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Carl E David

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Books by Carl E David
Bader Field Past, Present & Future
By Carl E David
Last edited: Monday, November 03, 2008
Posted: Monday, November 03, 2008



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Carl E David

• Jewish Exponent Interview
• Bader Field Future
• The Bigger Purpose
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Bader Field has a much more illustrative history than most people know. She was really a special place.

         
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Bader Field: Past, Present and Future

By Barbara Harris-Para

 

Did you know that every U.S. President from Theodore Roosevelt through Gerald Ford flew into Atlantic City’s Bader Field at some point in their administration? That’s right, and Bader Field also was the location for many other events in history. For example, the Spirit of St. Louis landed at Bader Field, and at least three decades of Powder Puff Derbies and Black Pilot Association races were held at Bader Field.

Bader Field was the first municipal airport in the U.S. for both land and seaplanes, and became the world’s first “air-port” in 1919. A local newsman, Robert Woodhouse, coined the term, which referred to the aero marine “Flying Limousines,” a passenger service between New York and Atlantic City that was inaugurated under the auspices of the Hotel Traymore. Admiral Robert E. Perry, the discoverer of the North Pole, was a member of the committee that sponsored the airport.

Atlantic City had an interesting aviation history even before Bader Field was created. The first local aircraft license for passengers was given to Glenn H. Curtiss on June 8, 1911. Three years later, the Army established air services on July 18, 1914.

The first attempt to cross the Atlantic Ocean was made from Atlantic City in October 1910 by Walter Wellman, a polar explorer. He used not an airplane but a dirigible called “America.” Unfortunately, a heavy storm off the coast led to the demise of the airship. Fortunately a passing steamer going to New York rescued all crewmembers. A second attempt was made in July 1912 by the “Akron” but it only got to a height of 2000’ when it exploded over the inlet, killing its entire crew.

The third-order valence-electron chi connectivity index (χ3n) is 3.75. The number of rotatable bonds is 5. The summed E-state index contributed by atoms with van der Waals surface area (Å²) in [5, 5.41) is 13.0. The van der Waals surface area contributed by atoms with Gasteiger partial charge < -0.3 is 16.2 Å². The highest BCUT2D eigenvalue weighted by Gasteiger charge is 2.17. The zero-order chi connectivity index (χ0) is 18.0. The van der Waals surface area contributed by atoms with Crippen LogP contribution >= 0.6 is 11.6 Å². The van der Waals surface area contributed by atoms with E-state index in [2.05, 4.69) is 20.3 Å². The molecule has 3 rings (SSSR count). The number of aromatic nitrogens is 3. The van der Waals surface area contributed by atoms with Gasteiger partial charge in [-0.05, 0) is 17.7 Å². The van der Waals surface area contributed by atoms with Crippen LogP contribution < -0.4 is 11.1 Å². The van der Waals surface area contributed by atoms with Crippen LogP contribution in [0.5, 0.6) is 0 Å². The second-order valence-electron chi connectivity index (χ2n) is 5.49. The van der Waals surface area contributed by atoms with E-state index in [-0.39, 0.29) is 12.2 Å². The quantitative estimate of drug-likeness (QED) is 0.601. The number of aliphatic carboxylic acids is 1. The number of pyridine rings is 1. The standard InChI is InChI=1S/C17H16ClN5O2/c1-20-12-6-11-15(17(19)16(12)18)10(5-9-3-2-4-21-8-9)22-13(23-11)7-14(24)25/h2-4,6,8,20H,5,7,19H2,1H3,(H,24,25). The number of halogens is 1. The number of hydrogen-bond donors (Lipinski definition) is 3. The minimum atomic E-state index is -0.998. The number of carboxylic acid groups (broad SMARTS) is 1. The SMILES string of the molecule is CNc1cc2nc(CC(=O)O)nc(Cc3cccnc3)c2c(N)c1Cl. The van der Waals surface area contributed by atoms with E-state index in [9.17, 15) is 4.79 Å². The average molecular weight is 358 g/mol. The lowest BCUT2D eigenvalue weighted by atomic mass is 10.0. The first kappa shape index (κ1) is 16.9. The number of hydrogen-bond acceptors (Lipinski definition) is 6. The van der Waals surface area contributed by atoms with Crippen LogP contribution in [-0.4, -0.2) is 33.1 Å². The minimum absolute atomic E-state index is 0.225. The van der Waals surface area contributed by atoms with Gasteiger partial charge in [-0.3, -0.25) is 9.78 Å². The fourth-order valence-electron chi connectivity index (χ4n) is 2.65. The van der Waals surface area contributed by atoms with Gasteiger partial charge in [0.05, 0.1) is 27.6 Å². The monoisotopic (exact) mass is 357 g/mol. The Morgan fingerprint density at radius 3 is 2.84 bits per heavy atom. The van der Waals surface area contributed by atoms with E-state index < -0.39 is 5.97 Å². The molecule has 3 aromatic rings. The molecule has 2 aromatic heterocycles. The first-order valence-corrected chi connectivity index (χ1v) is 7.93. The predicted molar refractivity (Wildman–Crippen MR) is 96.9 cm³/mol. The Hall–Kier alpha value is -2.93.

In 1910, an “Air Carnival” was held on the beaches, and the ‘flying boats’ did their stunts in the inlet. The carnival was noteworthy, since this was one of the first of its kind, and it lasted ten full days. Several air records were recorded. One was by Walter Brookins, who set an altitude record of 6175’ and another was by Glenn H. Curtiss, who flew over 50 miles and returned within one hour and 14 minutes. The Aero Club of Atlantic City, headed by Albert T. Bell, a pioneer in aviation, sponsored the event.

The first demonstration of “bombing” from an airplane took place during the carnival by Glenn Curtiss, who dropped oranges close to a yacht, splashing water on everyone onboard. Other types of fruit were dropped onto the beach to show folks the accuracy of the maneuvers.

Crates of eggs were dropped by parachute and none broke, so they were sold as souvenirs. Joseph Shinn, editor of the Atlantic City Press, flying with Earl Ovington, dropped 10,000 cards over the city on September 22, 1919, announcing the arrival of the Naval Plane NC-4, which was on its way back from a transoceanic trip. This was the first news bulletin dropped from the air.

The first fatality during the Air Congress was the crash of a plane carrying pilot Beryl H. Kendrick and passenger James H. Bew, Jr., killing both when the plane overturned in a spin on May 24, 1919. The pilots who flew some of the acts were Robert P. Hewitt, Charles Todd Selms and C. Nicholas Reinhardt, calling themselves the Travelers’ Company.

On July 8, 1922 the city purchased the airport from private owners. Athletic fields were created and named for Edward L. Bader, the mayor of the resort. The size of the airport remained the same for many years due to the inland waterway and the state highway on the southeast side.

The Steel Pier was usually the place for stunt fliers of the day, and William G. Swann, age 29, flew the first rocket glider into aviation history on June 4, 1931. He managed to go 1000’ at a height of 100’, and glided to a perfect landing.

In 1941, one week before Pearl Harbor, the Civil Air Patrol (CAP) was founded at Bader Field. Many local residents were members of the CAP, as the locals knew it. Fred Federici was number 80, and he joined during the first few days of their operations. There were no runways like we know them today. Instead, there was a huge circle to land on.

The municipal stadium was opened at Bader Field on October 22, 1949, at a cost of $350,000. Many airport improvements were made that year, which gave it a higher rating than most airports of its day. Field lights, short wave radio, a control tower, runways and taxiways were established, and hangars followed soon thereafter, some of which are still in use more than 55 years later.

During the 1960s and 70s, Allegany Commuter flew out of Bader with scheduled flights to Philadelphia or New York. These were the last of the major commercial carriers to fly in or out of Bader, and the demise of the airport began shortly after their departure. The control tower was removed, fuel trucks no longer were made available, and mechanical problems had to be handled by a mechanic from another airfield.

 

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